There is so much packed into this one statement that we actually took two weeks looking at it.  Jesus actually makes the statement twice, once in John 8 and then again in John 9.  The setting for these claims are related, but there is enough difference in them to take them one at a time in our sermons.  In John 8, the setting is the Temple.  Specifically the Court of the Women, in front of the collection areas for the offering, probably early during the Feast of Tabernacles.  Jesus is teaching in the courtyard, and as usual, a big crowd has gathered to hear Him.  This setting is important, because on the first night of the Feast of Tabernacles, the Courtyard of the Women is illuminated with four giant candelabras.

It is said that the Temple would be aglow from all over Jerusalem during this ceremony.  It is likely either during this time, or the next day, when it is still fresh on everyone’s mind that Jesus made His first “I Am the Light of the World” statement.  In John 8:12, Jesus is recorded as saying;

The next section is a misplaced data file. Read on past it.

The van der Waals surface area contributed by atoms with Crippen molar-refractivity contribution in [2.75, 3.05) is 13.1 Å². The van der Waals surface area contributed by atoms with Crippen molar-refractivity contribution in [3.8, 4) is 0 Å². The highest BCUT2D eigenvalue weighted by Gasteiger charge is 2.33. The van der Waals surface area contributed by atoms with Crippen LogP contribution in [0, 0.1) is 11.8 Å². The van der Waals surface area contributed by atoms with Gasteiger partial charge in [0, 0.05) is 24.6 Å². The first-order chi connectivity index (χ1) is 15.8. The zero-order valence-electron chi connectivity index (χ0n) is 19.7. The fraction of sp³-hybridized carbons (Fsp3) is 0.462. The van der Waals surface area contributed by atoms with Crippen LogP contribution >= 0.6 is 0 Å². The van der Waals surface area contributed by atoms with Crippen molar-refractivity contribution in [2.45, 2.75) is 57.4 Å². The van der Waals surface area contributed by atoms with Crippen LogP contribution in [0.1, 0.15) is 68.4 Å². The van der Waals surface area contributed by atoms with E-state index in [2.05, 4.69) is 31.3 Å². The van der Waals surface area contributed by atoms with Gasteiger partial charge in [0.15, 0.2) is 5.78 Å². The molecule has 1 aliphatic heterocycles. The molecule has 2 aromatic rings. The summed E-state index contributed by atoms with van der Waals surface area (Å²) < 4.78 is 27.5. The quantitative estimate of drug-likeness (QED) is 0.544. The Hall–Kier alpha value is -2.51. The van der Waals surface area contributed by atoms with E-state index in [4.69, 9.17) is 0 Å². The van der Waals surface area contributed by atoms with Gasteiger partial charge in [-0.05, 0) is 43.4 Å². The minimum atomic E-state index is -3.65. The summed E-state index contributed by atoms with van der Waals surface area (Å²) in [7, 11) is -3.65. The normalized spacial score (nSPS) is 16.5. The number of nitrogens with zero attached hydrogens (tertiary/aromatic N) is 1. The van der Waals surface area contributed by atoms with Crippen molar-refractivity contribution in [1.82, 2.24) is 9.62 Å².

12 When Jesus spoke again to the people, he said, “I am the light of the world. Whoever follows me will never walk in darkness, but will have the light of life.”

Think about that.  Jesus is saying, possibly with the backdrop of the Temple being illuminated in a great way, that He is the light of the world.  Not the Temple.  Not the Pharisees who made it almost impossible to follow God, not even Moses or Abraham.  He is the light of the world. 

As impressive as the Temple had to be illuminated the way it was, Jesus is saying, “I shine a light in the darkness of this world, and only through Me can you see”.